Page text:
has dramatically increased. Disputes over how to control administrative agencies and the validity of their actions have also sharpened during the same period.
In an attempt to alleviate these tensions, Congress and the president have installed various regulatory-oversight mechanisms. The mechanisms, embodied in statutes and executive orders, seek to mitigate the worst agency abuses, while also reinjecting constitutional actors into the agency decision-making process. When agencies act to subvert these oversight mechanisms, they undermine legitimate checks on their power and raise concerns about the propriety of their decisions, thereby exacerbating concerns about lack of control over the administrative state.
The Internal Revenue Service (“IRS”) is one such agency. It has systematically constructed a series of exemptions from certain aspects of three important oversight mechanisms: the Regulatory Flexibility Act, White House review pursuant to Executive Order 12,866, and the Congressional Review Act. The IRS purports to base these self-made exemptions on the claim that any economic impact of the rules that it issues flows from the underlying statute and is not attributable to its regulatory actions, for the purpose of triggering economic impact
analyses and information sharing under these three oversight mechanisms. The IRS, however, has not provided any detailed, public explanation to justify its position. Further, the IRS position, if correct, would apply to any regulation promulgated by any agency, as hopefully all regulations are based on a statute.
All three oversight mechanisms are designed to: (1) increase information sharing between agencies and the constitutional actors that oversee their actions, and (2) disclose to the public the economic significance of agency decisions. By claiming an exemption from these mechanisms, the IRS is denying Congress, the president, and the public important information about how IRS rules impact the economy and how different administrative choices could alleviate that impact.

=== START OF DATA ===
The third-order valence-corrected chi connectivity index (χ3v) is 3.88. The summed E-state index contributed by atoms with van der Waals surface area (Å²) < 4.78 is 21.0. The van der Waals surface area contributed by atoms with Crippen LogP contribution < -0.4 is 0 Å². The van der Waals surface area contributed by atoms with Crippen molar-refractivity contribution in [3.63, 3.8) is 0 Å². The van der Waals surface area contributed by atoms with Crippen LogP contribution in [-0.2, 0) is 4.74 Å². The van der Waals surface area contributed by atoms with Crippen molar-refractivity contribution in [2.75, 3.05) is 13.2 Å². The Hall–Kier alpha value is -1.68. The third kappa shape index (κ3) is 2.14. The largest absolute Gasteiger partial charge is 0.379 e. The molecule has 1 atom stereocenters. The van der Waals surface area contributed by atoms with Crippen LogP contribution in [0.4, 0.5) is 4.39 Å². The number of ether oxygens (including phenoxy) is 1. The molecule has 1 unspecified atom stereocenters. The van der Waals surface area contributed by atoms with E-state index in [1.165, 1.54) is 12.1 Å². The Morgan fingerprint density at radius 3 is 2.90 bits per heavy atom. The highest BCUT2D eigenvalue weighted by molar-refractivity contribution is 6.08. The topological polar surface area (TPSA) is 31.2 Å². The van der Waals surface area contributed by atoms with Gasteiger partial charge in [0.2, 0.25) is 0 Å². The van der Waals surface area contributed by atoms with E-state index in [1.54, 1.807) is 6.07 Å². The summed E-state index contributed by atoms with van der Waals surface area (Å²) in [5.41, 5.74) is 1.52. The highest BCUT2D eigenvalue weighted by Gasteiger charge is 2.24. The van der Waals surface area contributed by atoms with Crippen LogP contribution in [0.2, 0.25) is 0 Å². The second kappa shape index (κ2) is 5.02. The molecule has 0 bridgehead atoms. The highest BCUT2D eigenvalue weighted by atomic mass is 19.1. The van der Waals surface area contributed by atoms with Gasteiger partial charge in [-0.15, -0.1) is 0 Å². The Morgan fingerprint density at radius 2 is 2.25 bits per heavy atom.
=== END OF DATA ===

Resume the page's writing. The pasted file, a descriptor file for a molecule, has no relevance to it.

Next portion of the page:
Finding #1: In the three sections of the Internal Revenue Manual that govern the IRS approach to compliance with three important regulatory oversight mechanisms, the agency claims that its regulations have no economic impact because any such impact is attributable only to the underlying statute.
Finding #2: The IRS asserts that its regulations have no economic impact to claim self-bestowed exemptions that allow it to avoid economic impact analyses and the sharing of information with the White House, Congress, and the public. The IRS has provided no detailed, public explanation to justify its position.
Finding #3: The IRS first claimed that its regulations have no economic impact to evade a congressional amendment to the Regulatory Flexibility Act that was explicitly designed to cover IRS regulations.
Finding #4: Over time, the IRS has expanded its self-bestowed exemption to avoid a greater number of regulatory-oversight mechanisms. The exemption first applied only to the “revenue impacts” of IRS regulations but is now claimed for all “effects.” In addition to avoiding the requirement of the Regulatory Flexibility Act, the IRS
also applies its exemption in the context of White House Office of Information and Regulatory Affairs review and the Congressional Review Act. The IRS has provided no detailed, public explanation to justify these expansions.
Finding #5: The combination of the IRS assertion that its rules do not create an economic impact and a 1983 memorandum of understanding between the White House and the Department of the Treasury has created a moral hazard that allows the IRS to determine which rules it sends to the White House for pre-publication
review, as required under Executive Order 12,866 and its progeny.
By - James Valvo